Political Process (cont.)


The following describe the way that
political
tactics

are used:


Building coalitions:
Coalition building relies on
developing and maintaining mutually strong
relationships with other people. These may be
based on
liking
,
trust

and
respect

and shared
interest and desired outcomes.


Defining the nature of the problem:
All decisions
are aimed at solving problems.

But in many
cases
identifying
the problem is not easy.


Structural Decision Making as A
Political Process (cont.)


Enhancing legitimacy and expertise:
A manager's
or department's power is greatly
enhanced

when they do their job well and when they have
a good reputation for task
knowledge

and
achievement
.


Making preferences explicit, but keeping power
implicit:
Politics requires that preferences be
known

to others. The best political players are
those who have the courage to reveal their
preferred outcome, then try to
convince

others
that their point of view is correct.

Structural Decision Making as A
Political Process (cont.)


Expanding networks of influence:
Politics involves
trying to boost the number of people who
support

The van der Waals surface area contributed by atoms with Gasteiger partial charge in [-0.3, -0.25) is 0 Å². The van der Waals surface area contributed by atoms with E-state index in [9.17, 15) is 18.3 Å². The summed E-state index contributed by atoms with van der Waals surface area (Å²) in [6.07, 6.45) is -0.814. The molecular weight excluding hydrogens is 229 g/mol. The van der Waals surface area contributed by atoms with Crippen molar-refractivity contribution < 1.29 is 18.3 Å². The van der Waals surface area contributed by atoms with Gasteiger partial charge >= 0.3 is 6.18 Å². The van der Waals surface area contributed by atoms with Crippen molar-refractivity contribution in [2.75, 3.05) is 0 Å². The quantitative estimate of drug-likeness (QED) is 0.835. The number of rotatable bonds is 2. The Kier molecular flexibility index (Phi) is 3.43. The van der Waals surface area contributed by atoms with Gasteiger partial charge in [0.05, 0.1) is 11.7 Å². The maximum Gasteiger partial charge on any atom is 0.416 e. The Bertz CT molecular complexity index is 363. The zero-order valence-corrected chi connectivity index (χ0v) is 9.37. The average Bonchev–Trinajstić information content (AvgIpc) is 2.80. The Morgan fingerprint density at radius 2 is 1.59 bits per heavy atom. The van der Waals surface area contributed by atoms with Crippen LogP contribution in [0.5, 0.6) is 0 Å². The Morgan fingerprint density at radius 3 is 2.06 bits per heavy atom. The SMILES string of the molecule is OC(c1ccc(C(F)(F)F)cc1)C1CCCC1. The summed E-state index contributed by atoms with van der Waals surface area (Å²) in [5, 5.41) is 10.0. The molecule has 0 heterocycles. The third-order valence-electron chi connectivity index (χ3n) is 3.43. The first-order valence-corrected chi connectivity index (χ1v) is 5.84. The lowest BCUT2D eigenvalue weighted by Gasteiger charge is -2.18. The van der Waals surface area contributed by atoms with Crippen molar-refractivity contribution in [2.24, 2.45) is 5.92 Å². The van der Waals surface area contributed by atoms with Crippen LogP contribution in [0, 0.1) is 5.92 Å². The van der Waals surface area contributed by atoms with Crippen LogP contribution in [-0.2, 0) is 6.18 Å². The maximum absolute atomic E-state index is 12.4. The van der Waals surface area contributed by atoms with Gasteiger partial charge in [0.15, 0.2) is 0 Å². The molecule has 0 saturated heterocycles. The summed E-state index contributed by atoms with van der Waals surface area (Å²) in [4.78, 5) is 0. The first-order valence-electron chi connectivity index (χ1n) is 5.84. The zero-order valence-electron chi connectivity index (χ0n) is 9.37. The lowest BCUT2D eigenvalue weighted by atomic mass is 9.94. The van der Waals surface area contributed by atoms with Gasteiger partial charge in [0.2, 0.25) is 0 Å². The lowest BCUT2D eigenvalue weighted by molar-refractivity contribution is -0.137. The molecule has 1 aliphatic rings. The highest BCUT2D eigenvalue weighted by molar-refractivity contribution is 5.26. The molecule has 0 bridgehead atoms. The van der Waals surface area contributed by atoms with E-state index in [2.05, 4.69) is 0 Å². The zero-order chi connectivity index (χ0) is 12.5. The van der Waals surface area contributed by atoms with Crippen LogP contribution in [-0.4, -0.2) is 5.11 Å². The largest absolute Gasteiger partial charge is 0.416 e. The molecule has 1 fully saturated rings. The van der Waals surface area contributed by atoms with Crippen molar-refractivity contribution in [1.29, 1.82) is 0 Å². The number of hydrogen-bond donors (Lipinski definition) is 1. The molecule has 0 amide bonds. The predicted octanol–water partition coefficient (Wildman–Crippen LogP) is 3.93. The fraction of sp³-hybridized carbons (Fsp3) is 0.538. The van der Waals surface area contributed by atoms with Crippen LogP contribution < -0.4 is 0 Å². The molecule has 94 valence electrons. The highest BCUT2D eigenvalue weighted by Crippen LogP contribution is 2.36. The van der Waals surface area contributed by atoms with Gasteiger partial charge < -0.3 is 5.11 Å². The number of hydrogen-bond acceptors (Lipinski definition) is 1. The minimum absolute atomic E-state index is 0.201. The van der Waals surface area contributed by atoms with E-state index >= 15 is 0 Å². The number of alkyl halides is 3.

you and
minimize

the number against
you. Alliances can be built or expanded by such
means as


hiring,


transfers


promo
tions


relationship building.

The Power
-
Control Model

Implications Based on the
Power
-
Control View


The power
-
control perspective into
implications for the
structuring

of
organizations.


Technology and environment


Power
-
control advocates argue that an
organization's structure, at any given time, will be
one that allows
those

in power to maintain the
control they have.


In terms of technology and environment, therefore,
the
dominant coalition
can be expected to seek
routine

technologies and operate in environments
which present
little

uncertainty

to the organization.

Implications Based on the
Power
-
Control View (cont.)


So through choosing a
stable

environmental
domain and
routine
technologies, top
management can keep a fairly tight hold on
power.


Stability and mechanistic structures


The argument made by power
-
control
advocates is that when
change